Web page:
Monday 21 October 2019

Bank chiefs could face criminal cases over massive tracker scam

Central Bank director general (financial conduct) Derville Rowland with Governor Philip Lane. Photo: Gareth Chaney Collins
Central Bank director general (financial conduct) Derville Rowland with Governor Philip Lane. Photo: Gareth Chaney Collins
Charlie Weston

Charlie Weston

Criminal lawyers have been engaged by the Central Bank to see whether cases can be taken against the bank executives behind the tracker scam.

A leading senior counsel and international banking lawyers have been drafted in to build criminal cases to go after senior individuals in the banks that made the decisions to deny people their right to a good-value tracker mortgage.

The revelation comes as the Central Bank said the number of people affected by the tracker mortgage scandal had more than doubled in the past three months.

The latest figures from the Central Bank show that 33,700 mortgage accounts have been affected by what is emerging as the largest overcharging scam in the history of the State.

Banks have now owned up to an additional 13,600 cases since the last update for those affected was issued by the Central Bank in September.

The total number who lost homes has risen from 23 to 37, with another 79 buy-to-lets sold as a direct result of the tracker overcharging.

AIB has discovered an additional 4,900 cases, with most of these mortgage holders who were never on a tracker rate, but should have been.

Bank of Ireland has already said it has an additional 6,000 cases, while KBC Bank has admitted to an extra 2,500 cases.

There were warnings that the total of 33,700 tracker cases will rise, although the latest figure is thought to represent the majority of customers who have been affected.

There are indications from official sources that the numbers are set to grow.

Now it has emerged that leading criminal lawyer Paul Anthony McDermott SC, who specialises in criminal and administrative law, and international regulatory law experts, are examining whether criminal cases can be taken against senior bankers in a bid to hold them personally responsible.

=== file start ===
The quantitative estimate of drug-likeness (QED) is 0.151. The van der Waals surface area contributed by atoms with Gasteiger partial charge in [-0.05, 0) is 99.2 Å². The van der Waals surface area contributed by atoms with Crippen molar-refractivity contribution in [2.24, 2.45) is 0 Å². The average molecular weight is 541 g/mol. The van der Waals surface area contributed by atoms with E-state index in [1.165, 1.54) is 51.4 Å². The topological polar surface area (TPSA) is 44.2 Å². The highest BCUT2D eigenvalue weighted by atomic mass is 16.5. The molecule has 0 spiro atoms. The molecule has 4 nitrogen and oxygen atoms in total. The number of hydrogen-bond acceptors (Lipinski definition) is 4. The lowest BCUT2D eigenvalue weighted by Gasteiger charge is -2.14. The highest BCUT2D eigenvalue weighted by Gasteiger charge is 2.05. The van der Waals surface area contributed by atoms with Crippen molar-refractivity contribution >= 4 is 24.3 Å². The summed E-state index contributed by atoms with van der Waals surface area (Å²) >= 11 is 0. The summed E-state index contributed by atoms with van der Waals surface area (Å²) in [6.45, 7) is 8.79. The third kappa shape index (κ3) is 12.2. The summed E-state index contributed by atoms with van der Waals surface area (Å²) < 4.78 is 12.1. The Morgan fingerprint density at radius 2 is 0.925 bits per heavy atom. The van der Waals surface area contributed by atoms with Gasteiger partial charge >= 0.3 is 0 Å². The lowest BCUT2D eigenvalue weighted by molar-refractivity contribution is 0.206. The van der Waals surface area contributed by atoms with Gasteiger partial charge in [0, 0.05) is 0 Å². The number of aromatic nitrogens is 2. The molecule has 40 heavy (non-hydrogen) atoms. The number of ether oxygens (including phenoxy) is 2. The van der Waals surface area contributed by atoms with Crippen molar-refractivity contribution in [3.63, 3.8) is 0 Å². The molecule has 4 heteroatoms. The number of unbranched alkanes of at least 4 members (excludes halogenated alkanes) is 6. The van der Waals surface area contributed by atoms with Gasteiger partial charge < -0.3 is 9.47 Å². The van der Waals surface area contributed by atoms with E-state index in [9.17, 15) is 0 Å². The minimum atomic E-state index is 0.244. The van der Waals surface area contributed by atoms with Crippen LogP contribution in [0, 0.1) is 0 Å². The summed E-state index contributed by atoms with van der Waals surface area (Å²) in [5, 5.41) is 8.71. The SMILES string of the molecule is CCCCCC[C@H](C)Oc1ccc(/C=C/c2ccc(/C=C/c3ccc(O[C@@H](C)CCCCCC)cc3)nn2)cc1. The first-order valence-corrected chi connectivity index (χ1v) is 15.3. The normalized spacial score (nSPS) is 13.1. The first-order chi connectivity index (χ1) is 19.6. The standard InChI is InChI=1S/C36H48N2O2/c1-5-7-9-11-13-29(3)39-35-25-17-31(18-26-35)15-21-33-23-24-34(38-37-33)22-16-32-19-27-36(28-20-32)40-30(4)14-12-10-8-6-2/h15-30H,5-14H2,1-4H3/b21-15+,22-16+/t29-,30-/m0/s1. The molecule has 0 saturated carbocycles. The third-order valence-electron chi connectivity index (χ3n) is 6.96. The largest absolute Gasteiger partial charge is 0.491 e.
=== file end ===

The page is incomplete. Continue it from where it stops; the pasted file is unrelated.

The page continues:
Most banks are expecting fines of up to €10m, or 10pc of their revenue. This could mean fines of up to €300m, based on revenues of €3bn at the two larger banks.

"We are going after individuals if there is evidence of individual culpability," said Central Bank director general (financial conduct) Derville Rowland.

The fact that most of the bankers involved in denying customers trackers have since retired is not expected to be an issue, as the Central Bank is holding an inquiry into alleged regulatory breaches by Michael Fingleton, the high-profile head of the collapsed Irish Nationwide Building Society.

The Central Bank has already met senior gardaí on the issue, but there is no investigation under way by gardaí at present.

Almost €300m has been paid out in refunds of overcharged interest and compensation to mortgage holders denied the use of money that should never have been taken from them.

Governor of the Central Bank Philip Lane reacted to the latest surge in the number of cases by slating banks he regulates, saying they failed to put the customers first.

"The Central Bank recognises the devastating effects that lenders' failures have had on families and individuals.

"That is why we're using all our powers to force the banks into line and ensure all affected customers are included for redress and compensation," Prof Lane said.

He warned that his office was pursuing enforcement actions against the banks that denied their customers a good-value tracker rate, or put them on the wrong tracker margin, or failed to warn them of the implications of opting out of a tracker contract.

People affected by the tracker scam, who get back a tracker rate, are seeing monthly payments typically fall by €300.

Irish Independent

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